LifeStraw has changed the face of survival forever, and in really good ways. There’s something tremendously alluring about the possibility of carrying around a way to drink safely from any body of water you come across, especially if you hike in wet places with plenty of streams and ponds. However, the LifeStraw is not for everyone, and our LifeStraw review is here to help you figure out whether or not this is the perfect water filter for your needs.
In this LifeStraw review, we look closely at the LifeStraw itself, but we also compare it to three other micro-filtration systems you might take with you on the trail. At the end of our LifeStraw review, we hope you’ll feel just as competent to choose the right device for your needs as we did for ours.
[amazon box=”B006QF3TW4,B00MPH1LEU,B01N7GC9Z6,B00CJD7KJU” template=”table”]
What Is the LifeStraw?
LifeStraw is a portable water filtration system designed to fit neatly into your bag or large jacket pocket. With one of these in hand, you can, theoretically, drink from any dirty water source in a pinch. The body of the straw holds a large filter, and by putting one end into water and sucking through the other, the user draws water up through the filter, cleaning it along the way.
LifeStraw Review: Features
Lifestraw weighs just two ounces, and this light weight is one of its biggest draws. It’s made of plastic, comes in one color (sometimes known as “don’t drop me in the dark blue”), and has a 0.2 micron filter. This filter removes as close to 100% of the bacteria and protozoa as you can get, and it can do this for 265 gallons worth of sipping. It’s easy to clean: simply blow through it after you’re finished drinking.
It comes with two caps to keep the top and bottom free of dirt, and a lanyard in case you don’t fancy sticking it in a pocket. All you have to do is stick the business end of your LifeStraw into the water and start sipping. It’s really that simple, and in our LifeStraw review we pretty happy with how easy it was to sip through given everything it’s filtering out.
We loved some things about this product. It is incredibly versatile, lightweight, and does the job. It’s also very reasonably priced, especially considering how much it will filter. We also love the caps that come at both ends. There’s nothing more annoying than dropping your water bottle in the dirt and wondering whether it’s still safe to drink from the end, right?
You never have to worry about that with the LifeStraw. Not all these things will be “cons” to everyone: you might not mind at all, for example, that the LifeStraw has no way to store water for later. If you’re hiking along streams all the time, this won’t be a big deal.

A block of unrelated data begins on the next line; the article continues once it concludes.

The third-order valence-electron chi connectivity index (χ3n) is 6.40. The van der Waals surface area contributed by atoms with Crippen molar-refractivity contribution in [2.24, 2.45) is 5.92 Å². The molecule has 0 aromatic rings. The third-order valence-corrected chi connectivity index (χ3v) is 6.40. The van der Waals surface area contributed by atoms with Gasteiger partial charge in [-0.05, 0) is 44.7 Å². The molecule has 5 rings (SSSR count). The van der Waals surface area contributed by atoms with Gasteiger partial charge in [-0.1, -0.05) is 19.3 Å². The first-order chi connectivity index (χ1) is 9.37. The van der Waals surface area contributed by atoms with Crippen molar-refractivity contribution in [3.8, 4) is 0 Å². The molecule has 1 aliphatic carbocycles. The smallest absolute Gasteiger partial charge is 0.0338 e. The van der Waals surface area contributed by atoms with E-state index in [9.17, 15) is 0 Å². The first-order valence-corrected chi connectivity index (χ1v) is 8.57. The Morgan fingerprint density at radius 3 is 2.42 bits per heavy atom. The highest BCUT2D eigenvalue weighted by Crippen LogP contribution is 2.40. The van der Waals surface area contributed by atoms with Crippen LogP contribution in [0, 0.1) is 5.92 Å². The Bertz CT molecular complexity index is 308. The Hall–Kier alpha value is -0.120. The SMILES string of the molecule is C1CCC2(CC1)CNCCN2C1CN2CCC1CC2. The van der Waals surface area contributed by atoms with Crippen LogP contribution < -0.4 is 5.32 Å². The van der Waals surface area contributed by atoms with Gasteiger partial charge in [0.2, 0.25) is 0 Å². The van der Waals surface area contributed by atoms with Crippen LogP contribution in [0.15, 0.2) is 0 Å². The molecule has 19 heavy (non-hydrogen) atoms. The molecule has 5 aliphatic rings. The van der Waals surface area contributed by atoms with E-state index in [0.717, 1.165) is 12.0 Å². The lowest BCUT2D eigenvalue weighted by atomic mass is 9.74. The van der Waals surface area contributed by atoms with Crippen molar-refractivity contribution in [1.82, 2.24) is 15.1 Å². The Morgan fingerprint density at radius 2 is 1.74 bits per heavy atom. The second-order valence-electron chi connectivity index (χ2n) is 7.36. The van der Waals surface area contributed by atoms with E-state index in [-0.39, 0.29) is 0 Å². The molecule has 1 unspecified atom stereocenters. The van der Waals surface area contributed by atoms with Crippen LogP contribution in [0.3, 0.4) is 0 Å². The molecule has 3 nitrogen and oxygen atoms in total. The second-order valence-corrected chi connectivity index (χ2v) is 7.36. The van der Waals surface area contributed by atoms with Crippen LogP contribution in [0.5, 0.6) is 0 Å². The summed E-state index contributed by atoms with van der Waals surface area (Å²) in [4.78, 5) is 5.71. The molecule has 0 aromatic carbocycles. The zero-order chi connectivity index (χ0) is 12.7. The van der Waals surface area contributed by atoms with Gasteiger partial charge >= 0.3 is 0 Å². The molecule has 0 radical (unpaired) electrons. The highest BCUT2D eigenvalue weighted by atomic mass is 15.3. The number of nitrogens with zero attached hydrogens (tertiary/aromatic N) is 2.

Image by rawpixel.com via Pexels
You also might not prefer the LifeStraw if you’re worried about heavy metals or other non-biological contaminants in your water. In the USA, that’s generally not a huge issue for hikers. If you plan on wandering around China, you might need something else.
The various filtering options we looked at for our LifeStraw review run between $ and $$$. The more you spend, the more your filtration system will remove.
How It Compares
For our LifeStraw review, we considered LifeStraw and three other similar choices. All are similarly compact and portable, do the same general job, but do have differing specs and prices. In addition to the LifeStraw, we considered these options:
- Sawyer Mini Water Filtration System
- MSR TrailShot Micro-Filtration System
- SteriPen Ultra
Lifestraw Water Filter
Ease of Use
There is no way you’ll find anything easier to use than the LifeStraw, and this is one of its biggest selling points. Pop the cap, stick it in the water, sip, then blow it out and keep going. Easy as pie.
The caps on both ends, the light weight, the versatility, and the price are all enormous advantages to the LifeStraw.
Consider what this thing is doing: making your drinking water safe while remaining portable enough to go anywhere. It’s also doing this for nearly 265 gallons worth of drinking. We have no complaints about design (though we wouldn’t mind some other color choices).
You have 30 days to return your straw if it’s damaged or defective. It does have to be in the original packaging. Other than that, there’s no warranty.
Sawyer Mini Water Filtration System
This is similar to the LifeStraw. The Sawyer Mini weight just 2 ounces, is made of plastic, and kills bacteria and protozoa. This one has a filter that’s even better than the one on the LifeStraw at 0.1 microns. It can also be attached to your water bottle or inline bladder, which is a real plus.
You can get this in four different colors, and when you buy you’ll receive the filter and cap, a water bag that can hold 16oz, and a syringe to backflush and clean your filter. The Sawyer mini is meant to hold up through a lifespan of an amazing 100,000 gallons.
Ease of Use
This is a great little device. It’s lightweight, screws onto all kinds of things, and filters everything from store-bought water to whatever you managed to fill up your inline bladder with, to river water. The only problem we have with it is that it’s harder and less intuitive to clean than the LifeStraw.
The light weight, great filter, and incredible versatility are the reasons you should consider the Sawyer Mini. Attaching this thing to our inline bladder was one of the highlights of our research for this LifeStraw review!
This thing is incredible, and the only complaint we have is that it can’t filter out viruses (though, in fairness, neither can the LifeStraw) and it’s a bit complicated to keep up with maintenance.